Prepare the chimichurri marinade. Chop all the herbs. Combine the herbs and garlic in a bowl. Alternatively, you could use a food processor if you want a smoother marinade/dressing. Add the oil and a splash of vinegar or lime. Correct the seasoning, adding salt or vinegar, to taste. The chimichurri should be highly seasoned.
Pour a 1/2 of the chimichurri into a baking dish just large enough to hold the meat you want to marinade. Add meat. Cover and store in the fridge for a few hours (at least 30 minutes!) Set the rest of the chimichurri aside.
Heat up a large skillet. Cook meat until thoroughly cooked (3-5 minutes should do.) If cooking steak, you can leave medium rare.
Combine veggies in a large salad bowl. Toss with the chimichurri you set aside. Add meat. Serve and top with sprigs of cilantro.
Today’s Slow Carb recipe is inspired by my recent trip to Indonesia. First I’d like to apologize. I know it’s been ages since I last posted. I’ve been pretty consumed with other projects as well as a few weeks on vacation. I plan to resume posting and make some bigger changes to the format of the site in November.
I’ll also confess, I did not stick to my Slow Carb eating while I was away. I made the decision not to before I left. I was going for a big wedding, and well… it’s vacation.
I’d actually planned to stay gluten free, but a week spent in a little town in Java with only beer (no wine or liquor) at the local stores had me drinking beer again after over a year of no beer.
Oh well. I’m back – off the beer, eating healthy again and inspired with some new flavors.
Now back to the food. I really don’t remember Indonesian food being as good when I visited Bali a few years ago. I remember it being pretty blah compared to other Southeast Asian cuisine. That was before I discovered the range of sambals and all of the different types of regional cuisine you can get in Java.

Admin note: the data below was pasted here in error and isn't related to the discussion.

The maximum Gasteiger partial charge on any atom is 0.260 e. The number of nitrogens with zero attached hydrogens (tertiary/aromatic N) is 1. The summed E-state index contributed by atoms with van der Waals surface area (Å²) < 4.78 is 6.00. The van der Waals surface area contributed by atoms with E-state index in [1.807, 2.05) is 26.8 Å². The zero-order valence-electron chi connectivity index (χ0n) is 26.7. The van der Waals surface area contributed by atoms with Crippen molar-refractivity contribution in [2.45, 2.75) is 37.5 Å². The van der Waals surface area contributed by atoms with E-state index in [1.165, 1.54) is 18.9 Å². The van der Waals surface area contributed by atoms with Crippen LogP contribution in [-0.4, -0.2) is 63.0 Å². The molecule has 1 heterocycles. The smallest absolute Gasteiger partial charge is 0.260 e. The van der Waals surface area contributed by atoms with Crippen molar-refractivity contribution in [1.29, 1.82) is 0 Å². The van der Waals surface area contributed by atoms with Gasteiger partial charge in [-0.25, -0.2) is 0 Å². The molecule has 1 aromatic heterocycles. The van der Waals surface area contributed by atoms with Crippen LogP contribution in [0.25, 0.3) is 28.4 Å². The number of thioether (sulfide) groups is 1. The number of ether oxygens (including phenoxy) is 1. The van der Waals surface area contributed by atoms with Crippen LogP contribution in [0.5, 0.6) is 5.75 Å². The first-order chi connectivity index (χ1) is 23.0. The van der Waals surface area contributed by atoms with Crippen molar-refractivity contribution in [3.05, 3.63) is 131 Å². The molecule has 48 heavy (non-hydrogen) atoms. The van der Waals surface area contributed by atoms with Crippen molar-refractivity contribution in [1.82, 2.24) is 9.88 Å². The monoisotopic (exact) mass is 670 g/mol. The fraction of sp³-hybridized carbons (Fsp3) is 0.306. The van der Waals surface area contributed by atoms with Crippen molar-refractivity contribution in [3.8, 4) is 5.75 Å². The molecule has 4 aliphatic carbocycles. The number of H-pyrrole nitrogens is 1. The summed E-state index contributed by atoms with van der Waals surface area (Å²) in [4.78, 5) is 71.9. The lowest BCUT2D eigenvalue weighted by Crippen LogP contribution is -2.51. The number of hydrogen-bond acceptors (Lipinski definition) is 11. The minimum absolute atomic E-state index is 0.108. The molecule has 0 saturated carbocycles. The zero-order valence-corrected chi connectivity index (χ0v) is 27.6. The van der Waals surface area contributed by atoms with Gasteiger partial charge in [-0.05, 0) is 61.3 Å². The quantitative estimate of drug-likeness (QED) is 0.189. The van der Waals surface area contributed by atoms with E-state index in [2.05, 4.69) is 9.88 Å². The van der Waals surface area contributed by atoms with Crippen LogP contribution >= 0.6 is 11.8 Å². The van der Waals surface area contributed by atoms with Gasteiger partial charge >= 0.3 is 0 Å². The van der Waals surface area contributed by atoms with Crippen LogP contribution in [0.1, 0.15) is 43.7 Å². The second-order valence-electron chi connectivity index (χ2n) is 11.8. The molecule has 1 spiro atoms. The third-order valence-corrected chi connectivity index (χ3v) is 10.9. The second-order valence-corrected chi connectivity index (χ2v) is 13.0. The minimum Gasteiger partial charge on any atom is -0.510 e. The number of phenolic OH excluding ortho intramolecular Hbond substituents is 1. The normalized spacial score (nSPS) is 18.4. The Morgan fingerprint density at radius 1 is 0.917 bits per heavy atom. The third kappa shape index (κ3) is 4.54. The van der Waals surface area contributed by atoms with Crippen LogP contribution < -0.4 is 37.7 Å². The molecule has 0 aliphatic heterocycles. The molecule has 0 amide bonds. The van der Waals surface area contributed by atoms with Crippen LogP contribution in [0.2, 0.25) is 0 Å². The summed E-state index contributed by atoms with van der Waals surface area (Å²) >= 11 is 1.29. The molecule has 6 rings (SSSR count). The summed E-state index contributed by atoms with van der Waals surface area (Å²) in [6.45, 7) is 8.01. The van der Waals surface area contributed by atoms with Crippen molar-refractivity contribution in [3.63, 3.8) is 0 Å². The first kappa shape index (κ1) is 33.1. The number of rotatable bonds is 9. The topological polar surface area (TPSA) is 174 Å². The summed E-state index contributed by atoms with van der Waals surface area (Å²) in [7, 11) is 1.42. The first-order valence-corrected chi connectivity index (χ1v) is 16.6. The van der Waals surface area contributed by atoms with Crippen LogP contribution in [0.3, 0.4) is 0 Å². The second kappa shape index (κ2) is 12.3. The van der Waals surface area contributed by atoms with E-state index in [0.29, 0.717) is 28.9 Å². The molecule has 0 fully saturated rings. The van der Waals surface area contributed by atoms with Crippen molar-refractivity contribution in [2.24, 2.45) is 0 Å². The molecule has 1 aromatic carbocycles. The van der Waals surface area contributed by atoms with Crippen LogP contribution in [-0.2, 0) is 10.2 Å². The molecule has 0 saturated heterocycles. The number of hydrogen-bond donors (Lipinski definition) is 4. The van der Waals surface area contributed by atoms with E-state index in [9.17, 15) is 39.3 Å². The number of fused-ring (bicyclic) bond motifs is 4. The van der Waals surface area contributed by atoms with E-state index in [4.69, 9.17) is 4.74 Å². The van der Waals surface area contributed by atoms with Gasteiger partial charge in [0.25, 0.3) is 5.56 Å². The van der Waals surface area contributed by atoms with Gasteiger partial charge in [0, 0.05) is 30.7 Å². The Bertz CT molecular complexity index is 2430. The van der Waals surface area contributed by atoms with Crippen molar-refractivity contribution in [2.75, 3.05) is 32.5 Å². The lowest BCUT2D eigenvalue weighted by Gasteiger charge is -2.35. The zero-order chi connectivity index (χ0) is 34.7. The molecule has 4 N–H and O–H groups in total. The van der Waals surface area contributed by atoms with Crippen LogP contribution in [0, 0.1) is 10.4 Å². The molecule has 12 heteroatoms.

Feel free to email me if you’d like some tips, especially if you love spicy food!
Now on to today’s recipe. This chicken dish is out of this world. It can be served on its own or with a spicy sambal. I’ve provided recipes for both.
The chicken component of dish is borrowed from Almost Bourdain (who adapted it from Bill Granger’s Bills Sydney Food). I think we share fairly similar taste in food.
It’s probably a bit too much work for a Wednesday night, but if you’re in the mood to entertain, you could do a whole theme meal around it.
*** Alternatively, you could just make a big jar of sambal and throw it on chicken or lentils or anything you want to liven up throughout the week. In Indonesia they just keep jars of this stuff in the kitchen with all different levels of intensity.
Balinese Spicy Fried Chicken
1 cup coconut milk
3 kaffir lime leaves, or zest of 1 lime
2 Asian red shallots, roughly chopped
3 cloves garlic, crushed
1 x 2 cm (3/4 in) piece galangal (or ginger) root, sliced ( you could also used ginger in a jar in a pinch)
3 green chillies, roughly chopped
1 tsp turmeric
1 tbsp salt
1 x 1.5 kg (3 lb) chicken, cut into 16 pieces
Oil for frying
1. Place coconut milk, lime leaves (or zest), shallots, garlic, galangal root (or ginger), chillies, turmeric, salt and 2 1/2 cups (20 fl oz) of water in large saucepan and bring to a simmer over medium heat. Add chicken and cook for 20 minutes or until chicken is tender and just cooked. Remove chicken from saucepan and leave to cool on a wire rack.
2. Heat oil to 3 cm (1 1/4 in) in a wok or deep frying pan on high heat. Cook the chicken in batches, being careful not to overcrowd, until golden. Drain on paper towels. Serve with sambal, cucumber slices and coriander sprigs.
4 tablespoons oil of choice
15 shallots, peeled and sliced
10 cloves garlic, peeled and sliced
14 large red chilies, seeds removed, sliced
2 medium-sized tomatoes cut in wedges (I used canned)
2 teaspoons roasted dried shrimp paste
2 teaspoons freshly squeezed lime juice
Sea Salt to taste
1. Heat oil in a heavy saucepan or wok. Add shallots and garlic and sauté 5 minutes over low heat. Add chillies and sauté another 5 minutes. Add tomatoes and shrimp paste and simmer for another 10 minutes. Add lime juice.